A sign directs patients at Salud Medical Center in Woodburn on Wednesday, April 29. (Amanda Loman/Salem Reporter)latin
Hoping to better serve disadvantaged populations hard hit by the pandemic, the Oregon Health Authority has awarded over $2 million to 26 community-based organizations that serve Marion County to help with things ranging from rental assistance to free Covid testing.
The Oregon Health Authority is finalizing the distribution of the funds that’ll come in the form of contracts with local nonprofits to help with outreach, community engagement, testing and social services. The funds come from the federal coronavirus relief package passed by Congress over the spring. Across the state, the Oregon Health Authority is directing $9.4 million in federal relief funds to 173 community-based organizations.
“These contracts represent a paradigm shift for OHA,” said Pat Allen, the director of the Oregon Health Authority, on a press call Friday. “We recognize the impact of long-standing health inequities rooted in systemic racism and oppression are having on COVID-19 in Oregon.”
The Covid pandemic has had a disproportionate effect on minority communities in Oregon. According to the most recent state numbers, Hispanics accounted for nearly 38% of Covid cases, despite making up just 13% of the state’s total population. Marion County has seen a similar disparity with Latinx individuals representing 44.5% of cases despite being 27% of the population.
The contracts will go to a range of organizations that serve multiple counties. In addition to targeting the Latinx community, they’ll also serve people with disabilities as well as Pacific Islander, Filipino, Marshallese, African American, immigrant and Slavic populations.
Izzy Ventura Meda, the executive director of Familias en Acción, said that the pandemic has exacerbated challenges Latinx people face around housing, food security and access to medical care.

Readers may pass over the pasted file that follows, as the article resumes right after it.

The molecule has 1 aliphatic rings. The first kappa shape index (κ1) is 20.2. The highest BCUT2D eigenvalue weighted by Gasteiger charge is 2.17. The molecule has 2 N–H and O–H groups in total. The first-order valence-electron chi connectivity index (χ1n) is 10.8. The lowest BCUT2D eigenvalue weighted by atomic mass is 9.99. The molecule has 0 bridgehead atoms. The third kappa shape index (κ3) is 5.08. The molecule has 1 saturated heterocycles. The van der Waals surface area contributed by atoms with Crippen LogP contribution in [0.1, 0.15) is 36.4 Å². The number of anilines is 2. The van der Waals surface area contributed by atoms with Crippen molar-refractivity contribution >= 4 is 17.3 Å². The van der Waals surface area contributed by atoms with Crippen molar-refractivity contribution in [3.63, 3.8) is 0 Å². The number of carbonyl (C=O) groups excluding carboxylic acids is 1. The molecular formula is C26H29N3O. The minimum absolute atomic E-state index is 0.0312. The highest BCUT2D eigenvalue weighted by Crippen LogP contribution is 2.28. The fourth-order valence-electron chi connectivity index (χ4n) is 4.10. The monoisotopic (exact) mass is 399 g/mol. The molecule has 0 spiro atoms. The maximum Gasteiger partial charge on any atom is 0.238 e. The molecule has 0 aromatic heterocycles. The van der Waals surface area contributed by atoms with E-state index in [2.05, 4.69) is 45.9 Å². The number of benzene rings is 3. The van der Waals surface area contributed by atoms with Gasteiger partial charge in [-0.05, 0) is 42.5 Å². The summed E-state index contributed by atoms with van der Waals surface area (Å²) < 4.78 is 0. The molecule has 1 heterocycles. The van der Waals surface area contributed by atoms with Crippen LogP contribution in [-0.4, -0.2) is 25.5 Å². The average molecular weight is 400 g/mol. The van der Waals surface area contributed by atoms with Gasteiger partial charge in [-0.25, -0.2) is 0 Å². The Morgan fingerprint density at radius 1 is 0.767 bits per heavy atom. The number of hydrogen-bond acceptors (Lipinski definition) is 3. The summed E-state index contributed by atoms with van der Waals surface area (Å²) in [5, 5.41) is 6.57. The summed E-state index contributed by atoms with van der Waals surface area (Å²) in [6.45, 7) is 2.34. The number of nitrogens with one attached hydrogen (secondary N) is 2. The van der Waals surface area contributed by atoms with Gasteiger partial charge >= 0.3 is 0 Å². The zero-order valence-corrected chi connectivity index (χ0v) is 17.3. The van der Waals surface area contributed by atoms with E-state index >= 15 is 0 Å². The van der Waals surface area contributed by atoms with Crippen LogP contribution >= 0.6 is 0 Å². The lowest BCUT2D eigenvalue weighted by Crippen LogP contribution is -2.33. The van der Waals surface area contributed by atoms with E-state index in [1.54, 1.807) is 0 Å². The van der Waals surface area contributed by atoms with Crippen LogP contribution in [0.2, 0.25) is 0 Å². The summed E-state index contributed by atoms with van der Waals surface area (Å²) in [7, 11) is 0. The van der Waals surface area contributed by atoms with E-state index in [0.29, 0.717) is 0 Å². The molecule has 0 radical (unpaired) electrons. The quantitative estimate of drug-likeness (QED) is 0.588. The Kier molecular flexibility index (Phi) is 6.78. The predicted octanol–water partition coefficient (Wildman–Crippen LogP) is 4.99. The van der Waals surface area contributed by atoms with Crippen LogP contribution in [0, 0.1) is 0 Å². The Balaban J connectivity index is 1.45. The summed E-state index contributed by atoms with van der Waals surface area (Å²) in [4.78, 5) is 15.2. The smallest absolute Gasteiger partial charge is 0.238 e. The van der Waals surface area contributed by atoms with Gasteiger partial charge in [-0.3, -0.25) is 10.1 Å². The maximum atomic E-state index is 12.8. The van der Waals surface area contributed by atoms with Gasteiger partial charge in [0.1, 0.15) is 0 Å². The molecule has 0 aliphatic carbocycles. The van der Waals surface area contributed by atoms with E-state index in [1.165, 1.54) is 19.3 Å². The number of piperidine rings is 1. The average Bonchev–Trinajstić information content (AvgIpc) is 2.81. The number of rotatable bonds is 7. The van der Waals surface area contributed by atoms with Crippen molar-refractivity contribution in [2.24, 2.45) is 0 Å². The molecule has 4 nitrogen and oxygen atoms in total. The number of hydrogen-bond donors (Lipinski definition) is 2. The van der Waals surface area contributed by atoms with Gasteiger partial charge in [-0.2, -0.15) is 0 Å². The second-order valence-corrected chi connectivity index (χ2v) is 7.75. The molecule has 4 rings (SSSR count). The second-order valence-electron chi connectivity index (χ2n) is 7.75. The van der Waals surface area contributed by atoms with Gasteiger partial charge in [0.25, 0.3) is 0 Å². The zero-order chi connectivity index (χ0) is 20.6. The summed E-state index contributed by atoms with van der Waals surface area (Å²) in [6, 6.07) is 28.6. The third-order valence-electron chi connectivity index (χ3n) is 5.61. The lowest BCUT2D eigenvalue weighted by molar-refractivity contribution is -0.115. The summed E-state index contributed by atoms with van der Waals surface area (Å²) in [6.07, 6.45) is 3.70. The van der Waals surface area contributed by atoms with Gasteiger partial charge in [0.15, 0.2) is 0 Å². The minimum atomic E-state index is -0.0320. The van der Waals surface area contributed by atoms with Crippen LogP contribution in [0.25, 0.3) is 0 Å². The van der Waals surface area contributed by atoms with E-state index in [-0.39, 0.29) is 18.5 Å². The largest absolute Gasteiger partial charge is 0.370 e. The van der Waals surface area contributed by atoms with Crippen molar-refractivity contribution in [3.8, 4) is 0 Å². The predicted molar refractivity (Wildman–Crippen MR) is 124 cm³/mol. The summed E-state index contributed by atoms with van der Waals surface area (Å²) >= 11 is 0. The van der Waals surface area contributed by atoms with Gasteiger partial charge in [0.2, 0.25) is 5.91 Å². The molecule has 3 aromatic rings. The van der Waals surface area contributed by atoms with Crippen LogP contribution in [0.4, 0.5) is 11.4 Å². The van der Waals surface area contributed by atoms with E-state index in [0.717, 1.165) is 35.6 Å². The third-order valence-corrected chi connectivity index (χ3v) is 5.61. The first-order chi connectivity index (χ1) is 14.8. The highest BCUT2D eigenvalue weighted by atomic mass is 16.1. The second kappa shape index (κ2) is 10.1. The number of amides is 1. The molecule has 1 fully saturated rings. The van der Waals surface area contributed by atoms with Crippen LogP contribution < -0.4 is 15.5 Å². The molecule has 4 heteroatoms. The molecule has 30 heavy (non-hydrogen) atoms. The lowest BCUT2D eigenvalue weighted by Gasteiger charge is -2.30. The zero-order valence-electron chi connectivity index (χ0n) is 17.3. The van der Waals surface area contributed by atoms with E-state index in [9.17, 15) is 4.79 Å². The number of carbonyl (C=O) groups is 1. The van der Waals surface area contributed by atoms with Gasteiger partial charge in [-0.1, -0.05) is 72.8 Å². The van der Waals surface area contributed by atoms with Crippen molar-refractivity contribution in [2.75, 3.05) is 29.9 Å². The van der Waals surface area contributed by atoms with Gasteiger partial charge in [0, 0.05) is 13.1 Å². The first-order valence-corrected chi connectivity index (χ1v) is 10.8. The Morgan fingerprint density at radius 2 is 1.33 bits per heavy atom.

“The need has been the same as it’s always been,” he said.
His organization will use the nearly $124,000 it received to connect Latinx families hard-hit by the pandemic with rent and utility assistance and other wraparound services. It’ll also be providing targeted communications to this population on the most current public health information.
Josh Graves, the CEO of Catholic Community Services of the Mid-Willamette Valley and Central Coast, said that his organization will use $60,000 from the Oregon Health Authority to expand its healthcare workers program in disadvantaged neighborhoods in Woodburn, Salem and Polk County. He said that seven of these healthcare workers will help educate people in these neighborhoods about the importance of social distancing, using face coverings and not attending or hosting large gatherings.
Graves also said his organization will seek to build community ties. He said that could involve neighbors supporting each other with things like watching each other's kids so they can return to work.
Marin Arreola, program director with the Interface Network, said that his organization will use $78,400 to hold events where they provide free testing for the coronavirus. On Aug. 1, his group plans to test 200 to 250 people in Woodburn.
He also said that his group hopes to address the high-infection rate in the Latino population by developing educational materials and advertisements on how to prevent spreading the virus.
“We saw a big need to educate our communities,” he said.
Arreola also said that the Interface Network will be working with farmworkers, employers and health care providers to connect people who test positive with the right services.
Creating Opportunities will receive a $60,000 grant for outreach and social services with people with disabilities in Marion, Polk and Yamhill counties. Cheryl Cisneros, the group’s executive director, said that the pandemic has been a very isolating time for families with medically vulnerable children.
“I think these families are still feeling left behind as the community engages in the reopening process,” she said. “I think that we are experiencing and seeing families experience this deeper level of isolation as they are not able to do that.”
She said that her group will use $45,000 of the money to expand its outreach and find ways to connect families remotely. Cisneros said that her group has hosted an online tour of Disneyland with families. Her group also distributes activity kits through a drive-thru that families can share remotely.
She said they plan to distribute inflatable flamingos to families who will be invited to name them, dress them up and later share with each other online.
Creating Opportunities will use the rest of the money to help families that have children with disabilities navigate the social services network, helping them make appointments and directing them to resources.
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Contact reporter Jake Thomas at 503-575-1251 or [email protected] or @jakethomas2009.